Senator Whitehouse further reinforced at the what the overall problem is, while opining how the “Citizens United” Supreme Court decision resulted in new dark money contributions to political candidates. 59:15 point:

Even if you know about the unlimited money spending, and even if you can get information about the unlimited dark money spending and dig that information out, the hardest part is too try to figure out about the conversations that took place powered by the unlimited dark money capability these special interests have. The hardest thing to find around here is the small room where the lobbyist and the candidate met, and the lobbyist said “we are coming after you, you are toast, if you don’t do what we say.

He concluded that such “threats” are “going to be really hard to dig out.”

In other words, “trust us, we know these guys are guilty, and we’ll prove it when we find the evidence.”

Solidifying that problem at the end of the “hearing,” Congressional Scholar witness Morton Rosenberg speculated at the 1:06:26 point on what Congressional investigation might finally prompt:

Let me just add one thing about persistence. Your committee and other committees continue to be persistent … and what’s happening now with the impeachment pressures, it will be people who will open up, for those doors, and come in, whistle blower types that will come and say, “yes, this is what I heard, here is what we did, here’s the paper, here’s the conversation.

Right. How’s that Ukrainian whistle blower situation working out, as one more zombie-like attack in a succession of efforts (Billy Bush “Access Hollywood” tapes / IRS tax returns / emoluments clause violations / inconsistent Korean diplomacy / Russian collusion / Ukrainian phone call, ad nauseam) to steer the greater public into disfavoring President Trump?

Wait … “zombie-like?

12:22 point of this Senate Special Group discussion, from Naomi Oreskes:

The role of third party allies was on full display last week in hearings of the House Committee on Oversight, where Republican members invited as a witness the founder and president of Energy 45. Energy 45 is part a group known as the CO2Coalition. They illustrate a strategy I call “zombie denialism,” in which old players and arguments reappear in new forms. … a leader in climate change disinformation was the George C. Marshall Institute. The Institute closed in 2015, only to re-emerge a few years later as the CO2Coalition. …

The executive director of the CO2Coalition tells me that is not an accurate statement.

But what she said is pure psychological projection of what her side of the issue has been doing from 1991 right up to the present time, with their regurgitations of ye olde “reposition global warming as theory rather than fact” leaked memos as evidence of a fossil fuel industry disinformation efforts. Oreskes is a somewhat old “player” in that regurgitation list at the #28 spot here, but she’s essentially in ‘new form’ at the #36 spot, and technically she may be shifting into another ‘new form’ in this exact Senate Special Group discussion when she said (38:15 point, regarding the history of fossil fuel industry disinformation efforts):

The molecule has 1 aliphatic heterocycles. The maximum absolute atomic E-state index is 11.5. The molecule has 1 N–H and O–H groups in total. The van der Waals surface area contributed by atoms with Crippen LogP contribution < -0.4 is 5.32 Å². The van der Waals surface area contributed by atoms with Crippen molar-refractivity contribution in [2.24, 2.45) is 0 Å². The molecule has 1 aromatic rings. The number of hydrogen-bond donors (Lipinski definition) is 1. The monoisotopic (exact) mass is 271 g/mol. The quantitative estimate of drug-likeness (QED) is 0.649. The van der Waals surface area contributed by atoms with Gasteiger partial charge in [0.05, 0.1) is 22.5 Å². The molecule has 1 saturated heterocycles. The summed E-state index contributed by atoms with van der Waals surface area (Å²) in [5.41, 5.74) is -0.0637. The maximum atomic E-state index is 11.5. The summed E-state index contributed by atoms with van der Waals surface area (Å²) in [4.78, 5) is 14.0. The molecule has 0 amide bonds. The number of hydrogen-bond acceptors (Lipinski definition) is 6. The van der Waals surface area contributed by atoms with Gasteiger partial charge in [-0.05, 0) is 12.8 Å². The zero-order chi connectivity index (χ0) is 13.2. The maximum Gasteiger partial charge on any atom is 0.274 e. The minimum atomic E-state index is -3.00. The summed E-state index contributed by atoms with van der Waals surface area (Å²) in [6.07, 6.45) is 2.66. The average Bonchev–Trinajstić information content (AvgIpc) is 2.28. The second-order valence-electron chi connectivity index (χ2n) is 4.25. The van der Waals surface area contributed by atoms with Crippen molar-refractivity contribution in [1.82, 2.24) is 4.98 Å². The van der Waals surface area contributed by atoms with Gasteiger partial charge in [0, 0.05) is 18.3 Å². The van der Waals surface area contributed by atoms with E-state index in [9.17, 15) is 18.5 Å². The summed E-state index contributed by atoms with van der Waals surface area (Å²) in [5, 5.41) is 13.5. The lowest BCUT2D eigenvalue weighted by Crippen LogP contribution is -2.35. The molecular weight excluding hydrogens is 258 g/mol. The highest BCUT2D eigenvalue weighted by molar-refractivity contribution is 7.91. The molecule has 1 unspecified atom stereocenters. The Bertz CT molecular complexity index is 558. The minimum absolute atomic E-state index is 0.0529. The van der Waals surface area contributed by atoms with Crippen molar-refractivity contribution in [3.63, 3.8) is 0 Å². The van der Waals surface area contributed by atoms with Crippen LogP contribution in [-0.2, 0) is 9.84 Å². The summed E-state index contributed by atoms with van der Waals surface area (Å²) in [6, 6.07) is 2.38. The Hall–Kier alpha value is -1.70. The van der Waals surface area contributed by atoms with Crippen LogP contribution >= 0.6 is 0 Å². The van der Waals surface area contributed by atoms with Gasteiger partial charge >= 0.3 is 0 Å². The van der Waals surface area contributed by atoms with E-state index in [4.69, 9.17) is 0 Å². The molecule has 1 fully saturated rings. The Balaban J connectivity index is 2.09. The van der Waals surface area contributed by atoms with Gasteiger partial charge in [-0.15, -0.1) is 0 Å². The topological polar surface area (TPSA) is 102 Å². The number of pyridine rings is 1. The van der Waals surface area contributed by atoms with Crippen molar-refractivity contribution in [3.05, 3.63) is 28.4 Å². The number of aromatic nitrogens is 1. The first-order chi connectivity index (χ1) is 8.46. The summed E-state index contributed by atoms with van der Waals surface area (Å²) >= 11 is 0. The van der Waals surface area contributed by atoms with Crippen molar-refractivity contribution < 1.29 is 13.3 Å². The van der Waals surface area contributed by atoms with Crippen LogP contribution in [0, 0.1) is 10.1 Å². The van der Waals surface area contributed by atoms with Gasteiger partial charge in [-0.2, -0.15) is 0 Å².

We know from their own industry strategy documents that the whole point of disinformation was to confuse the American people and undermine support for action, and we have a great deal of documentary evidence on this.

As in the never-used strategy so many accusers wrongly attribute to Western Fuels’ tiny “ICE” PR campaign, the one she’s misidentified two times in a row in her Prepared Written Testimonies under its never-used name?

And wait a moment, didn’t she and the others say they didn’t have access to documents that expose the specific workings behind the alleged disinformation efforts?

Good thing there wasn’t a GOP Senate member at this discussion to ask her which “industry strategy documents” she was talking about.

What do you do when you know a group is guilty but can’t yet prove it after two decades? You go on a fishing expedition, like Oreskes suggests (15:40 point):

The tobacco industry was prosecuted by the U.S. Department of Justice under the RICO statutes, in part because of the ways in which individual companies coordinated with each other and with third party allies to present false information to consumers. I believe it is time for Congress to investigate the fossil fuel network, as Congress and the Department of Justice investigated the Tobacco network.

She suggested this again, for good measure, at the above-noted “‘Merchants of Doubt’ author advises Congress on Big Oil” E&E News article:

E&E: Where should the Oversight and Reform Committee take its investigation next? Which witnesses should it call?

Oreskes: I think it’s incredibly important for the committee to investigate not only the fossil fuel industry itself but also the network of third-party allies that have been involved with this. … I remember watching the tobacco executives testify on TV, and it was a sea-change moment. It really exposed to the American people just how incredibly cynical these people are.

Cynical?” Who coordinates these talking points?

Not exactly a good idea to be connected in any way to a set of worthless-as-evidence ‘leaked memos’ …

… while channeling Al Gore on the word “cynical” …

… and Ross Gelbspan …

… and, well … Al Gore again, circa his 1992 book ……

Congress should investigate disinformation campaigns? Naomi Oreskes should be more careful for what she wishes for. That might backfire to such an extent that she’ll wish she hadn’t thrown away a science career to become a ‘historian of science.’